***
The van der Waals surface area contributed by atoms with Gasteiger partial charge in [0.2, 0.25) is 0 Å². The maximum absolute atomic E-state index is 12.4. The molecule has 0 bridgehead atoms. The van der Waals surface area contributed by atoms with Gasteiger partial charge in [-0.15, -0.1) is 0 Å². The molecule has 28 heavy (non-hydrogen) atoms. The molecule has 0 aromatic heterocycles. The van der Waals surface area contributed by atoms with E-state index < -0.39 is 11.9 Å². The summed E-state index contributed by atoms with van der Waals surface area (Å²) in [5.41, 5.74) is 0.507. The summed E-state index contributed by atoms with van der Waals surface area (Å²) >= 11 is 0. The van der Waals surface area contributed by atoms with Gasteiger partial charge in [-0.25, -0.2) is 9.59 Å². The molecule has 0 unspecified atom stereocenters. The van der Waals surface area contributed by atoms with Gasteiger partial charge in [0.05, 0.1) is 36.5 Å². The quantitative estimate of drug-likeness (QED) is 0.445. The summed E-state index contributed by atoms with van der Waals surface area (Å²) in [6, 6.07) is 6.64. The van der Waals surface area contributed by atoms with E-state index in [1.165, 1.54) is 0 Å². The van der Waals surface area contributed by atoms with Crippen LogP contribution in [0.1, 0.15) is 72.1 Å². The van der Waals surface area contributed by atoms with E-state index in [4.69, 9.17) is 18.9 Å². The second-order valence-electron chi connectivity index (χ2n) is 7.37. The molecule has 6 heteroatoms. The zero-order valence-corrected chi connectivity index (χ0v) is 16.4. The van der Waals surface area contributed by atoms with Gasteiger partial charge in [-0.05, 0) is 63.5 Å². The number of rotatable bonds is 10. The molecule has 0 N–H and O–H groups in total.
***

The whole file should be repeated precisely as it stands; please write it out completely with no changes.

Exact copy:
The van der Waals surface area contributed by atoms with Gasteiger partial charge in [0.2, 0.25) is 0 Å². The maximum absolute atomic E-state index is 12.4. The molecule has 0 bridgehead atoms. The van der Waals surface area contributed by atoms with Gasteiger partial charge in [-0.15, -0.1) is 0 Å². The molecule has 28 heavy (non-hydrogen) atoms. The molecule has 0 aromatic heterocycles. The van der Waals surface area contributed by atoms with E-state index < -0.39 is 11.9 Å². The summed E-state index contributed by atoms with van der Waals surface area (Å²) in [5.41, 5.74) is 0.507. The summed E-state index contributed by atoms with van der Waals surface area (Å²) >= 11 is 0. The van der Waals surface area contributed by atoms with Gasteiger partial charge in [-0.25, -0.2) is 9.59 Å². The molecule has 0 unspecified atom stereocenters. The van der Waals surface area contributed by atoms with Gasteiger partial charge in [0.05, 0.1) is 36.5 Å². The quantitative estimate of drug-likeness (QED) is 0.445. The summed E-state index contributed by atoms with van der Waals surface area (Å²) in [6, 6.07) is 6.64. The van der Waals surface area contributed by atoms with E-state index in [1.165, 1.54) is 0 Å². The van der Waals surface area contributed by atoms with Crippen LogP contribution in [0.1, 0.15) is 72.1 Å². The van der Waals surface area contributed by atoms with E-state index in [4.69, 9.17) is 18.9 Å². The second-order valence-electron chi connectivity index (χ2n) is 7.37. The molecule has 6 heteroatoms. The zero-order valence-corrected chi connectivity index (χ0v) is 16.4. The van der Waals surface area contributed by atoms with Gasteiger partial charge in [-0.05, 0) is 63.5 Å². The number of rotatable bonds is 10. The molecule has 0 N–H and O–H groups in total.